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Study Identifies Barriers to Housing Choice and Mobility for Voucher Holders

A paper published in Housing Policy Debate by Erin Graves of the Federal Reserve Bank of Boston titled “Rooms for Improvement: A Qualitative Metasynthesis of the Housing Choice Voucher (HCV) Program” reviews findings from twenty qualitative studies of the HCV program published between 2000 and 2014. Graves identifies key barriers found in the housing market and the voucher program itself that constrain housing choice and mobility among voucher recipients. She calls into question the assumption that voucher recipients have full freedom in choosing rental units and locations.

Two barriers in the housing market that constrain voucher holders’ housing choices and mobility are uneven availability of public transit and discrimination. Many voucher recipients lack a personal vehicle, constraining them to locations that provide public transit. Access to transit was a key consideration among voucher recipients in choosing a place to live and was often more important than living in a lower poverty community. Transit access to family, social networks, jobs, schools, and institutions was a primary concern.

Racial and income discrimination also constrain housing choice. The studies described voucher recipients experiencing perceived racial discrimination by landlords refusing to accept vouchers. Landlords can harbor negative perceptions of voucher recipients. Source of income (SOI) protections improve outcomes for voucher recipients, because they legally prevent landlords from rejecting apartment seekers because they have vouchers. A study in Seattle, however, found that voucher recipients still experienced discrimination despite the local SOI protection.

The HCV program itself was found to present barriers to housing choice. The program does not provide assistance with security deposits and moving costs, leaving these costs to fall on voucher recipients. Credit checks present yet another hurdle, since many voucher recipients have poor credit histories. Landlords in weak rental markets are more willing to accommodate voucher households with insufficient funds for deposits or poor credit than landlords in strong rental markets, thereby limiting the neighborhoods available to voucher holders. Recipients reported choosing a less-than-ideal housing unit because a landlord was willing to make concessions to accommodate their financial constraints. In some cases, tenants possibly accepted a below market-rate quality apartment at a market-rate price.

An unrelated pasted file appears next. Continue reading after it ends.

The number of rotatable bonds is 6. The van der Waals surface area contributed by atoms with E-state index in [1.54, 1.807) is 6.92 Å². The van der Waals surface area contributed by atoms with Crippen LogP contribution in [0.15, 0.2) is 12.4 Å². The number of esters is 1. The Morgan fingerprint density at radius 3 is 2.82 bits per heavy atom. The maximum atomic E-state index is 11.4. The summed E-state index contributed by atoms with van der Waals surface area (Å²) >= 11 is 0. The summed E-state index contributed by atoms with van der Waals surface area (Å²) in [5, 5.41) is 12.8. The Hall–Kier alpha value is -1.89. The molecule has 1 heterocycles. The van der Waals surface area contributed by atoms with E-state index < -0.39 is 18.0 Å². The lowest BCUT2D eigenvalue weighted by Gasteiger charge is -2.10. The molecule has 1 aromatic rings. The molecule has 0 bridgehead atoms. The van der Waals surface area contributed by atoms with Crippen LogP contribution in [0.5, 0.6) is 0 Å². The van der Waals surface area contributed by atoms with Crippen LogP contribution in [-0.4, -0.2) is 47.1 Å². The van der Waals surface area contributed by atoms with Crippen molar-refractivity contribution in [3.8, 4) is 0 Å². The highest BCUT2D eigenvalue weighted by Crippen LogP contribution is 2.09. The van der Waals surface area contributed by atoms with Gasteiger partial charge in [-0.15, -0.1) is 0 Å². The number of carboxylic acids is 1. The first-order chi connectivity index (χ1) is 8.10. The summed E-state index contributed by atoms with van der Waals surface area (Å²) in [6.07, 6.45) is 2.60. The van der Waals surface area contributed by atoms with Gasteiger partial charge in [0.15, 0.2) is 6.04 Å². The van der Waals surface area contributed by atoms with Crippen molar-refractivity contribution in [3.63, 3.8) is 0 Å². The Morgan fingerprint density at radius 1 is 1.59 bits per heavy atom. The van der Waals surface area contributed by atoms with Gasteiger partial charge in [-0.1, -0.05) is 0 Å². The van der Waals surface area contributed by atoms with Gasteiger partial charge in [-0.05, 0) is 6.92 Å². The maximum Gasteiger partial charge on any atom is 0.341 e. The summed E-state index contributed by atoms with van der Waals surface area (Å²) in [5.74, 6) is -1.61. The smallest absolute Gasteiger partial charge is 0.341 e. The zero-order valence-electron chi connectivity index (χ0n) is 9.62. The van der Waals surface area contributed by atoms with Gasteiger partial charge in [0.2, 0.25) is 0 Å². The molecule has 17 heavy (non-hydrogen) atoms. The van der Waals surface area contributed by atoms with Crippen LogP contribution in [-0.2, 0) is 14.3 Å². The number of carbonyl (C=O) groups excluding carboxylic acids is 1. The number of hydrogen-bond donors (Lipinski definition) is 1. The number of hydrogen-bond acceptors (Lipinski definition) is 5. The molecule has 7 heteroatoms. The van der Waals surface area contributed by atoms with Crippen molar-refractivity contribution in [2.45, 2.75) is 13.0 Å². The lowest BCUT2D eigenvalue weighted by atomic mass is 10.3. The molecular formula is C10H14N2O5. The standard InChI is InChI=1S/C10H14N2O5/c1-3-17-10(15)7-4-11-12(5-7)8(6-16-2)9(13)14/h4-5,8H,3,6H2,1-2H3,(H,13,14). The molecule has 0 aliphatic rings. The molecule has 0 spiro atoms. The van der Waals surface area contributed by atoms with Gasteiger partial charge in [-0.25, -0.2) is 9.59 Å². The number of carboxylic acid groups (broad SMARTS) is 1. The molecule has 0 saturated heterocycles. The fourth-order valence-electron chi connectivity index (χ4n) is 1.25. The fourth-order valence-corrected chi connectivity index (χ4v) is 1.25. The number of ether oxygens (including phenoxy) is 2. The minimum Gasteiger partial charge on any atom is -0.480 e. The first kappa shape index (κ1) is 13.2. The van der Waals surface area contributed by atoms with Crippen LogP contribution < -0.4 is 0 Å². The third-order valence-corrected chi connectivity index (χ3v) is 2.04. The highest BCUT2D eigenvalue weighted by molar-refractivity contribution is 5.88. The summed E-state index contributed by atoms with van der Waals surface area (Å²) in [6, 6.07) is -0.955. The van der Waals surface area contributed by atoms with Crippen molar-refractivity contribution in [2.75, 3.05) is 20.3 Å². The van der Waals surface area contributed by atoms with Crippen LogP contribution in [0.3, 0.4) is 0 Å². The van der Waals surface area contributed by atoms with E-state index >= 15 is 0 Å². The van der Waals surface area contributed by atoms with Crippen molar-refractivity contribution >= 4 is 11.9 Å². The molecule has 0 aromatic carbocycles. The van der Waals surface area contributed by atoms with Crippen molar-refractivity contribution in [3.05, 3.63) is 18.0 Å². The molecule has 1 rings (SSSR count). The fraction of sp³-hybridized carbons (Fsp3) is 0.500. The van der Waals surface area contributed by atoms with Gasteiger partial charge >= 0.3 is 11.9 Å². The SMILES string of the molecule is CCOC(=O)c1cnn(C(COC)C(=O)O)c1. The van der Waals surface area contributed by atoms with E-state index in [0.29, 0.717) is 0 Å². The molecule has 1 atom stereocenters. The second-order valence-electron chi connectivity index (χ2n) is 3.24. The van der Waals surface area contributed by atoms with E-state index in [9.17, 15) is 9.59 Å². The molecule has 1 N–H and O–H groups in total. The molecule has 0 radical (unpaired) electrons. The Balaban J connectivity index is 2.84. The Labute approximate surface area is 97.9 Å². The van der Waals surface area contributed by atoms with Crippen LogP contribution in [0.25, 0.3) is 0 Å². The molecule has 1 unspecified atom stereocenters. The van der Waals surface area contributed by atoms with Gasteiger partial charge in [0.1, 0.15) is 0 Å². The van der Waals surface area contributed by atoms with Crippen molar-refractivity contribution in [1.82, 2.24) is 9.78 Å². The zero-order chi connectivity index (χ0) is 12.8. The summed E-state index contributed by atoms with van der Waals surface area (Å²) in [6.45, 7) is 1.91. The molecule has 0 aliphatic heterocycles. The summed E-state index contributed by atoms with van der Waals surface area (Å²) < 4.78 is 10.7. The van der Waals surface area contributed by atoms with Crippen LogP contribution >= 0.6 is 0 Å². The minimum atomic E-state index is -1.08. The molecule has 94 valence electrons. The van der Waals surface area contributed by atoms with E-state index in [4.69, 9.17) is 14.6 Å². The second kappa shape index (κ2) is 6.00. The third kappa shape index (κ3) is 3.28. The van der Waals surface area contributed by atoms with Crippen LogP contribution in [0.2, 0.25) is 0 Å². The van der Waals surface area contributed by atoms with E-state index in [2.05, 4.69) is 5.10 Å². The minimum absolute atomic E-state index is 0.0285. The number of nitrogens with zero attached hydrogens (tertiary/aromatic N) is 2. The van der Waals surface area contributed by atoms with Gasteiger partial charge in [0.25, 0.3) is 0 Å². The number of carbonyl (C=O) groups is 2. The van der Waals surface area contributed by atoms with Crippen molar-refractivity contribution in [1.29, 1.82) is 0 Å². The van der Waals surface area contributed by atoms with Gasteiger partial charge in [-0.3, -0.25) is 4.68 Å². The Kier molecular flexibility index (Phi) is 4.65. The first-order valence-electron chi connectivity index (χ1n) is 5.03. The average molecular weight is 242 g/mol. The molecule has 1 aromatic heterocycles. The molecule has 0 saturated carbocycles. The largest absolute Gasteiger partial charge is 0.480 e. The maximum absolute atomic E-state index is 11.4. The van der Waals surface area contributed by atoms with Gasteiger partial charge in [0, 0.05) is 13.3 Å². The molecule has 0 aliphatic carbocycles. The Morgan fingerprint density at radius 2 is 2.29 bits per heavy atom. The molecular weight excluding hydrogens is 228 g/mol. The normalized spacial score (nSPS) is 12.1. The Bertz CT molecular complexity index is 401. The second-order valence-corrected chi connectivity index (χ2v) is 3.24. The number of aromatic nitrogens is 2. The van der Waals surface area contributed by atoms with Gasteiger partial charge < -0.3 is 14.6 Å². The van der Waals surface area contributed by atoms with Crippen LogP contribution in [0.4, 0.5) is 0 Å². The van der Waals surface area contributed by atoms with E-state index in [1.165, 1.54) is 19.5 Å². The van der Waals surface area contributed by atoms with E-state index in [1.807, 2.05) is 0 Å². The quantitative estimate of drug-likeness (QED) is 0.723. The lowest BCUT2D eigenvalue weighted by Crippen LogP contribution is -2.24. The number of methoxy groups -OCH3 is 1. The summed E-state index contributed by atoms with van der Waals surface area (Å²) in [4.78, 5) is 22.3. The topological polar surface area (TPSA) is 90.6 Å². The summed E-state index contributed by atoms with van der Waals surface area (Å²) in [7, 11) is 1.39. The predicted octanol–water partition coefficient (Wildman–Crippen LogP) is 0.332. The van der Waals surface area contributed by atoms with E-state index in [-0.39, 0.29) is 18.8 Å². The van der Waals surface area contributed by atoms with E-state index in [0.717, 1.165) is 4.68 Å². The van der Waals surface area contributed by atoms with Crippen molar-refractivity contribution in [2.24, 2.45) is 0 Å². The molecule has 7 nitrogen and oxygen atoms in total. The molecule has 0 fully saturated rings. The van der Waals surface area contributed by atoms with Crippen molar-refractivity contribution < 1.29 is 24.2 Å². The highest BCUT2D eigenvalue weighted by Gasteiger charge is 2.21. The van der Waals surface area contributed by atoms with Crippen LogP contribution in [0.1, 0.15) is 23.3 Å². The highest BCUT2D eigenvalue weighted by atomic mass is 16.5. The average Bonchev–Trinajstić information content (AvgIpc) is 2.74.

The HCV program requires landlords who accept a voucher to have their housing inspected and approved. Scheduling these inspections can take time, and the landlord loses income while the housing is off the market. Landlords incur additional costs if improvements are required. The HCV program does not cover these costs, making some landlords reluctant to accept vouchers.

Waiting for a voucher after applying for one is often lengthy, and when one will become available is unpredictable. Some of the studies described waiting periods as long as eight years. A voucher can become available at any time of the year, eliminating recipients’ ability to control the timing of their move to coordinate with family obligations or work schedules. Vouchers can become available at inopportune times like during winter or the school year when moving can be difficult. Another constraint to housing choice is the 60 to 120 day time limit that a new recipient is given to find housing. The pressure to find housing within the specified time, combined with financial constraints and poor timing, can pressure a voucher recipient to choose a lower quality house or location.

The paper provides policy recommendations to overcome barriers to housing choice and mobility, including providing credit counseling to applicants on voucher waiting lists to improve their credit scores, giving voucher holders greater control over the timing of their move by extending the window allotted for finding quality housing, and providing repair assistance or other incentives to landlords to make vouchers a more attractive option to them. Removing housing market barriers of uneven transit service and discrimination may be beyond the scope of the HCV program itself, but policies that expand transit access and combat discrimination would benefit voucher recipients.

Rooms for Improvement: A Qualitative Metasynthesis of the Housing Choice Voucher Program is available at http://bit.ly/26X9wGu